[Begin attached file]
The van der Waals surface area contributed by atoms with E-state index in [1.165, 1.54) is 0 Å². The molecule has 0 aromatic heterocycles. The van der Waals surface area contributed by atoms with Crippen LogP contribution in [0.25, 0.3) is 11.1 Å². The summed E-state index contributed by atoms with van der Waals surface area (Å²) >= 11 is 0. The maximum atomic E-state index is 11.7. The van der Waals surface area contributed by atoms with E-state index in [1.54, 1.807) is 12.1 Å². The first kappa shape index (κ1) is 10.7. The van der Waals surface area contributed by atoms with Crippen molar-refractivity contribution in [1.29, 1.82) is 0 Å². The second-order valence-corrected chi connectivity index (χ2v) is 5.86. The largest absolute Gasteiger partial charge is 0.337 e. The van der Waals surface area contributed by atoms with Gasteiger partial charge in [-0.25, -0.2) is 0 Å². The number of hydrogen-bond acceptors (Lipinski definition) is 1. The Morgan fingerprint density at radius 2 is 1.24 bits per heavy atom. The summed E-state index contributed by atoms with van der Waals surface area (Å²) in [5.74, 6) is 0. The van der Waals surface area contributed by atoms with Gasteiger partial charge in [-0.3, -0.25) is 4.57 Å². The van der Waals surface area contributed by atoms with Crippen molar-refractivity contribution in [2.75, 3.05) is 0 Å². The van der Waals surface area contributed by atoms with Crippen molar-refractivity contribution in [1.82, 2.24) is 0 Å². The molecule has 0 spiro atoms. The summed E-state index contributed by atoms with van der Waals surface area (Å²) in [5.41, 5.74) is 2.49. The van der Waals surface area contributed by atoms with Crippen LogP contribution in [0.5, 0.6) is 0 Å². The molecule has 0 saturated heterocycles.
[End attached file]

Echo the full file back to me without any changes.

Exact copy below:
The van der Waals surface area contributed by atoms with E-state index in [1.165, 1.54) is 0 Å². The molecule has 0 aromatic heterocycles. The van der Waals surface area contributed by atoms with Crippen LogP contribution in [0.25, 0.3) is 11.1 Å². The summed E-state index contributed by atoms with van der Waals surface area (Å²) >= 11 is 0. The maximum atomic E-state index is 11.7. The van der Waals surface area contributed by atoms with E-state index in [1.54, 1.807) is 12.1 Å². The first kappa shape index (κ1) is 10.7. The van der Waals surface area contributed by atoms with Crippen molar-refractivity contribution in [1.29, 1.82) is 0 Å². The second-order valence-corrected chi connectivity index (χ2v) is 5.86. The largest absolute Gasteiger partial charge is 0.337 e. The van der Waals surface area contributed by atoms with Gasteiger partial charge in [-0.25, -0.2) is 0 Å². The number of hydrogen-bond acceptors (Lipinski definition) is 1. The Morgan fingerprint density at radius 2 is 1.24 bits per heavy atom. The summed E-state index contributed by atoms with van der Waals surface area (Å²) in [5.74, 6) is 0. The van der Waals surface area contributed by atoms with Gasteiger partial charge in [-0.3, -0.25) is 4.57 Å². The van der Waals surface area contributed by atoms with Crippen molar-refractivity contribution in [2.75, 3.05) is 0 Å². The van der Waals surface area contributed by atoms with Crippen molar-refractivity contribution in [1.82, 2.24) is 0 Å². The molecule has 0 spiro atoms. The summed E-state index contributed by atoms with van der Waals surface area (Å²) in [5.41, 5.74) is 2.49. The van der Waals surface area contributed by atoms with Crippen LogP contribution in [0.5, 0.6) is 0 Å². The molecule has 0 saturated heterocycles.